Protest of TCE award upheld by GAO
- By Roseanne Gerin, Mary Mosquera
- Mar 17, 2005
The Government Accountability Office has sustained protests filed by five companies last December against the Treasury Department's award of the $1 billion Treasury Communications Enterprise contract to AT&T Corp.
"GAO sustained all the protests," said Dan Gordon, GAO's associate general counsel and head of the bid protest unit. He would not comment beyond that.
"We're reviewing the decision and assessing our options," a Treasury Department spokeswoman said.
Under the Treasury Communications Enterprise awarded to AT&T by the IRS Dec. 6, Treasury was to build a next-generation enterprise network serving tens of thousands of users. Northrop Grumman Corp.'s 10-year contract expires in September.
Northrop Grumman, Qwest Communications International Inc. of Denver, Broadwing Communications LLC of Columbia, Md., Level-3 Communications Inc. of Broomfield, Colo., and MCI Inc. of Ashburn, Va., filed bid protests with GAO following the awarding of the contract. Sprint Corp. of Kansas City did not file a protest.
Following GAO's decision, Qwest issued a statement saying that is was gratified with GAO upholding its protest and looked forward to continuing to work with the Treasury Department in developing its communications infrastructure.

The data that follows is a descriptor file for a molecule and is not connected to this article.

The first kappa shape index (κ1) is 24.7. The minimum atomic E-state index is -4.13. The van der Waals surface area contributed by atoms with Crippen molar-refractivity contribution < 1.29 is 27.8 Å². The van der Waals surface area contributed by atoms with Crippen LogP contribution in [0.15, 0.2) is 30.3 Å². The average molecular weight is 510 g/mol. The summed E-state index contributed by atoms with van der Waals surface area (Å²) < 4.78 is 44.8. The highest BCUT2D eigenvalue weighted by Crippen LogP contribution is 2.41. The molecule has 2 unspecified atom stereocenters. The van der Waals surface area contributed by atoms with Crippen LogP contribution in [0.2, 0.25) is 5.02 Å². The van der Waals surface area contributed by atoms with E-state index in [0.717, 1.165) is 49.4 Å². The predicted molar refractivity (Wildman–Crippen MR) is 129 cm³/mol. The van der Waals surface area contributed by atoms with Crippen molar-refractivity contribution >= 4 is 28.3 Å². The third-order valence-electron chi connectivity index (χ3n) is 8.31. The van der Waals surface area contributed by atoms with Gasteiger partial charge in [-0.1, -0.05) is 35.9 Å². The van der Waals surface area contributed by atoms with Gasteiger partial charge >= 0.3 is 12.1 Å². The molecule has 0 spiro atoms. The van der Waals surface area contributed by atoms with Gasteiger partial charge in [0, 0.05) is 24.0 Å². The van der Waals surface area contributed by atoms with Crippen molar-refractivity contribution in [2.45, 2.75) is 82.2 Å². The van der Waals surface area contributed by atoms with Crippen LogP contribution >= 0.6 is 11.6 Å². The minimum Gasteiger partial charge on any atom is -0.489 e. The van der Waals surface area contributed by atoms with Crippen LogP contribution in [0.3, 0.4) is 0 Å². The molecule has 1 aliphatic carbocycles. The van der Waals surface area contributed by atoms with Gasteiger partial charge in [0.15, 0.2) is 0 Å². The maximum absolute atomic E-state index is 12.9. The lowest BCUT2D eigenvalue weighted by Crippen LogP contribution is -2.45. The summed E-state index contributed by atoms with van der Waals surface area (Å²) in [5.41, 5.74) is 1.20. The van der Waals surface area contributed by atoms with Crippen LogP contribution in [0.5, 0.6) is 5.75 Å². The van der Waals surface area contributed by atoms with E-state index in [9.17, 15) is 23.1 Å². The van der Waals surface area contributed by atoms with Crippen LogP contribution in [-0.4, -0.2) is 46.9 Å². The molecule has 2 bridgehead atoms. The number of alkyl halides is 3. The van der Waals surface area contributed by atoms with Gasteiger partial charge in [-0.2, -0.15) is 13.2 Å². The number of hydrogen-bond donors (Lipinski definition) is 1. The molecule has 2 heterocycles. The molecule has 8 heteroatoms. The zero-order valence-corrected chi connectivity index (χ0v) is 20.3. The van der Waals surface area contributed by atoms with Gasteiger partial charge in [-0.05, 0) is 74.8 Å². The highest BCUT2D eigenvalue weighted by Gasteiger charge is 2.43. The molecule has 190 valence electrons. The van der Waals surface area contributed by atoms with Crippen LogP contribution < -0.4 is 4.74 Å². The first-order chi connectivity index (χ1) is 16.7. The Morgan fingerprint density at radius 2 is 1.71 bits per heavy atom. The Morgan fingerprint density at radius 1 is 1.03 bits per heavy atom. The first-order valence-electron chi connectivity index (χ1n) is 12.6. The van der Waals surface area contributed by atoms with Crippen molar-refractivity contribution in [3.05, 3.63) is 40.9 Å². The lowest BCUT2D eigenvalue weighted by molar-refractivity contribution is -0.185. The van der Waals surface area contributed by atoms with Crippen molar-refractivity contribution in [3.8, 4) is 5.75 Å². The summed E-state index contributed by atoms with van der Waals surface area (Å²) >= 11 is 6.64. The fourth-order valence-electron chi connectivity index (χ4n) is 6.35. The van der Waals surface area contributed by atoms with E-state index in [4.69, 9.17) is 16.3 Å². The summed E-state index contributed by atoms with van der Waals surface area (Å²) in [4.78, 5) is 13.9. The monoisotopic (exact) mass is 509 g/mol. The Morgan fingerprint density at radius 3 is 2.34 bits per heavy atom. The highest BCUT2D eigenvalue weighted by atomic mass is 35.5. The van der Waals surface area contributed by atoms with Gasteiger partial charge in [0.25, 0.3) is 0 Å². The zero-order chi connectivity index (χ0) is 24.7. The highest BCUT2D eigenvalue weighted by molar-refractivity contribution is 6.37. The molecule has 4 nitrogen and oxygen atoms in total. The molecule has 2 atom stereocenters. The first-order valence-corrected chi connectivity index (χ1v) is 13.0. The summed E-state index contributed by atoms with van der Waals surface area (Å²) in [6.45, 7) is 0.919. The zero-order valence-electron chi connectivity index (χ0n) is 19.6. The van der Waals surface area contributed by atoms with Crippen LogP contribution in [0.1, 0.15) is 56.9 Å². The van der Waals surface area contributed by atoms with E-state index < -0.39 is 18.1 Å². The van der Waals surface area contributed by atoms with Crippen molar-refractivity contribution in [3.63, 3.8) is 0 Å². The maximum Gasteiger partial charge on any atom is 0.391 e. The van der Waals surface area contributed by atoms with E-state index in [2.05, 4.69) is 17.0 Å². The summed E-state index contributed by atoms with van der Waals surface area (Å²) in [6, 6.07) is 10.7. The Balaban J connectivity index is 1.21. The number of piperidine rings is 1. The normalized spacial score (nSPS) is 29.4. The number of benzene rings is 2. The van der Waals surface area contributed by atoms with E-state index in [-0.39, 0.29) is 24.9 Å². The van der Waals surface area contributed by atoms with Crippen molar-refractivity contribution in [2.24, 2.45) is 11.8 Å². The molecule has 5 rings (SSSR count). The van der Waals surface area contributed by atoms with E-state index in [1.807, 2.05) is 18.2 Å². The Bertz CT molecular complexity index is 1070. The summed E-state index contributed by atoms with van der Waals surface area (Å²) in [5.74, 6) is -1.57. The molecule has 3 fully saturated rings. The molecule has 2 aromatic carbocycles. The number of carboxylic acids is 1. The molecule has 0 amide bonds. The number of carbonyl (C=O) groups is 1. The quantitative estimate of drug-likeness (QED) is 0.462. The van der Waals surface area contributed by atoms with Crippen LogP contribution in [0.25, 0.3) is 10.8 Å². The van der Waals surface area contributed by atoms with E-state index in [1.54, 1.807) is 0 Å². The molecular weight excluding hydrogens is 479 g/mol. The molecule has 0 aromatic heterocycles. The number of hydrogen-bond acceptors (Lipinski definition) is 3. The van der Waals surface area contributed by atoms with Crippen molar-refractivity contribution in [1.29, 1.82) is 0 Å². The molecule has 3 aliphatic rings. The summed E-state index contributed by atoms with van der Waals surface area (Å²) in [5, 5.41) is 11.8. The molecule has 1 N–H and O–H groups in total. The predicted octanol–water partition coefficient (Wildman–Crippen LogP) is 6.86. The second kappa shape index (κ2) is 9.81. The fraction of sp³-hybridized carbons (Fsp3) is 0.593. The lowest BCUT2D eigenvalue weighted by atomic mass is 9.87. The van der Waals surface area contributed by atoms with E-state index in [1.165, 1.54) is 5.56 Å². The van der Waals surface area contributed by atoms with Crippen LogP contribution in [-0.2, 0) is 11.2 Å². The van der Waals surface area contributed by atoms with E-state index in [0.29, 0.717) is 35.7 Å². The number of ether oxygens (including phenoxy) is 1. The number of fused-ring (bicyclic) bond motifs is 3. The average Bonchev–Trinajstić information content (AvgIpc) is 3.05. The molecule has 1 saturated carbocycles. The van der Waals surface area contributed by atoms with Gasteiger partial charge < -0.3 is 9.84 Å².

"Our faith in the fairness of the federal procurement process is affirmed by this decision," said Jerry Hogge, senior vice president of government markets at Level 3 Communications Inc.
AT&T officials expressed disappointment in the ruling.
"We fully intend to compete vigorously to retain this award as the Treasury Department amends it and collects additional information from bidders," said Lou Addeo, president of AT&T Government Solutions, in a printed statement. "We strongly believe we submitted, far and away, a superior solution to Treasury's networking needs, and we look forward to making our case again to Treasury."
The indefinite-delivery, indefinite-quantity contract is for three years and valued at $381 million, with seven one-year options. AT&T will provide a single, departmentwide area network including technology, support and management for Treasury's 850 locations.
AT&T said it will build a secure, high-speed virtual private network designed to handle Treasury's voice, video and data traffic. Treasury employees will be able to communicate with any location or data center over a common, low-cost network that will accommodate future requirements, such as voice over IP and real-time video services.
With a common Web interface, Treasury users will have access to online ordering, billing, help-desk support and network performance information to manage the network.
Posted March 17 at 5:03 p.m.; updated March 18 at 3:50 p.m.
Mary Mosquera is a reporter for Federal Computer Week.